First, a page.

Your Cap'n can be an arrogant sumbitch, but I'm not so arrogant that I believe I'm the first one to think of everything. And with jitneys, I'm not. It turns out that in 1983 New York's commuter vans were the subject of a study at Harvard's Kennedy School of Government by a 24-year-old master's student named Jay Walder.
Walder focused specifically on express van service on Staten Island. He summarized his findings in an article that was published two years later, when he was already working for the MTA Capital Program. He came to five conclusions, as follows:
1. "The vans are not siphoning off revenue from the NYCTA express bus system."
2. "Commuter vans do not have to sacrifice public safety."
3. "The vans were found to have a negative impact on traffic patterns... This problem may be alleviated to some extent by increased use of contra-flow express lanes on connecting highways."
4. "The city could best respond to the commuter vans in a cooperative atmosphere."
5. "The city should reexamine its role in providing express bus service."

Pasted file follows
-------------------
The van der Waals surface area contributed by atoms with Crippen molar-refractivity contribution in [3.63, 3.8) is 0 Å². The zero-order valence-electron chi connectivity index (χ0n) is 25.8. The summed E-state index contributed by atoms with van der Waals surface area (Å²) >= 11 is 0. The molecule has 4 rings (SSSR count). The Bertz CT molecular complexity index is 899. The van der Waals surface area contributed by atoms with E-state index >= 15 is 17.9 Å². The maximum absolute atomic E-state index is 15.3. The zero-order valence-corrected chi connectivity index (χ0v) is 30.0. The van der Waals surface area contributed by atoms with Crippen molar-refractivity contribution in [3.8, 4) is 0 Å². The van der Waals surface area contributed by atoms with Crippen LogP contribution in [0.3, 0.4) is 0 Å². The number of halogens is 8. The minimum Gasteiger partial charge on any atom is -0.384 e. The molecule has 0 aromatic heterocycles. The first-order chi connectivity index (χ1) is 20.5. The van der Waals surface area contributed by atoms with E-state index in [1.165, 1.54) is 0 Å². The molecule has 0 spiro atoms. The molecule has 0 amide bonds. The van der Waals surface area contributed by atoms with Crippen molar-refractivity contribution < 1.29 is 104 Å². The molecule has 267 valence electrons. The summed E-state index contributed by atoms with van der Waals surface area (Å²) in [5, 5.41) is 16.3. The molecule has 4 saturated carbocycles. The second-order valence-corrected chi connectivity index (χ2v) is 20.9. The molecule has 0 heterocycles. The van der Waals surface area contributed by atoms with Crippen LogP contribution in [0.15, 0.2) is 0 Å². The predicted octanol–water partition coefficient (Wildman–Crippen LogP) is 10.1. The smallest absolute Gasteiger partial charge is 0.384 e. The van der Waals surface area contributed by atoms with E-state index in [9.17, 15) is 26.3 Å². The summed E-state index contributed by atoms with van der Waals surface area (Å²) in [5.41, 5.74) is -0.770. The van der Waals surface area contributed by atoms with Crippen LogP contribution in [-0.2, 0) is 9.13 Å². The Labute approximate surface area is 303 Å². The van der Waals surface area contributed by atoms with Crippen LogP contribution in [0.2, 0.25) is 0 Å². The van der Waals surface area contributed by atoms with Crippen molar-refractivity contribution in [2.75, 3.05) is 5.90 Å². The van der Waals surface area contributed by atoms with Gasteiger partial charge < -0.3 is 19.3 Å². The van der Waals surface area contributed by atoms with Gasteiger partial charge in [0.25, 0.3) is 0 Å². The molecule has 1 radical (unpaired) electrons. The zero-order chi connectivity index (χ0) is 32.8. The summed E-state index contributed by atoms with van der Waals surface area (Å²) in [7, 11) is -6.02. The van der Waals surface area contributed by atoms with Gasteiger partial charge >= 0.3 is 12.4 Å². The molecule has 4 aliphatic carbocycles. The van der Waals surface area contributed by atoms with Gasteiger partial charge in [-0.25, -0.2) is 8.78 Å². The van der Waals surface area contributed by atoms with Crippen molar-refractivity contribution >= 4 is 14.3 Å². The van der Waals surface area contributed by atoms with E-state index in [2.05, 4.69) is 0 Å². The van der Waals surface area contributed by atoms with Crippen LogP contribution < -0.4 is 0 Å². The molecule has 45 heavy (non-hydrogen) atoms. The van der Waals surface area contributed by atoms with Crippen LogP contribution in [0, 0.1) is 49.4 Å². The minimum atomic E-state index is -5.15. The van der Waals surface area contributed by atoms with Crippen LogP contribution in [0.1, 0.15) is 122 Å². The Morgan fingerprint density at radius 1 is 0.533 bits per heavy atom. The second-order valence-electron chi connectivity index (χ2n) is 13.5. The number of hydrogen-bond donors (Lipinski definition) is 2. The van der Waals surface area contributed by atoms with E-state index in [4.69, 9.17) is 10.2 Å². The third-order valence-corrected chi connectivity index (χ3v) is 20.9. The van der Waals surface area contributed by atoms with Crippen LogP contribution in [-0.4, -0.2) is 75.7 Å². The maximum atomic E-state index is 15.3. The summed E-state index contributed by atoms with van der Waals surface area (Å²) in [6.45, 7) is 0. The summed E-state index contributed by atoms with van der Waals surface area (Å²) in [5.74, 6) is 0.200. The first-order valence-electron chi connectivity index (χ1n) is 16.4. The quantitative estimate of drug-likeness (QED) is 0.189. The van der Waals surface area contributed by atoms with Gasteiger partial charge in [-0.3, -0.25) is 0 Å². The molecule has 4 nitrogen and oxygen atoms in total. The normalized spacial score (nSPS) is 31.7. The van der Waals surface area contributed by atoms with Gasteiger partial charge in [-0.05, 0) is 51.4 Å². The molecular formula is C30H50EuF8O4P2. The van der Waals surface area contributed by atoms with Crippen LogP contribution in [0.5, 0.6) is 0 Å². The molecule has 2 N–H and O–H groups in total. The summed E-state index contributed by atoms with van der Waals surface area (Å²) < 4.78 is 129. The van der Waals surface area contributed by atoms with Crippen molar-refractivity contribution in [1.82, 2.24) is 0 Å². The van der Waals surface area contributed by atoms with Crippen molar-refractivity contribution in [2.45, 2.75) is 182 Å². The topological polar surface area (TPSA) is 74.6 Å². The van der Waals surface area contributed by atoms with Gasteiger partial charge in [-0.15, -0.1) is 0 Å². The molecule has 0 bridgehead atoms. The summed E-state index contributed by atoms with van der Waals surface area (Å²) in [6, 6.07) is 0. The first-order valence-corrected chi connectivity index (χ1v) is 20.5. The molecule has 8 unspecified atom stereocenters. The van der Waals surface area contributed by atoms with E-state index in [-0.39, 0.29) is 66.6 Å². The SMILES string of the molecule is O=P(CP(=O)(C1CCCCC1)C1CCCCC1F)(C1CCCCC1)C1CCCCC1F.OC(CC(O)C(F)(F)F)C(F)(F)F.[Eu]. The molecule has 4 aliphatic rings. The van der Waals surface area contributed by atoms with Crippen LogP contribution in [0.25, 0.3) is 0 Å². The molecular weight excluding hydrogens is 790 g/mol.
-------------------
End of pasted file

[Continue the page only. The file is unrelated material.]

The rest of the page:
Some of these points are no longer valid after twenty-five years, and others were based on inaccurate assumptions and never were quite valid. But the general thrust, expressed most clearly in conclusion 4 - privately owned mass transit is not a threat to be defended against at all cost - is still valid, and it's nice to see that Walder is the kind of person who's open to such ideas. When he worked at Transport for London, he dealt with the privatized system there, so he probably knows as much about private mass transit as anyone who might wind up running the MTA. It'll be interesting to see what he manages to accomplish. I sure hope he doesn't wind up getting thrown to the wolves like Lee Sander.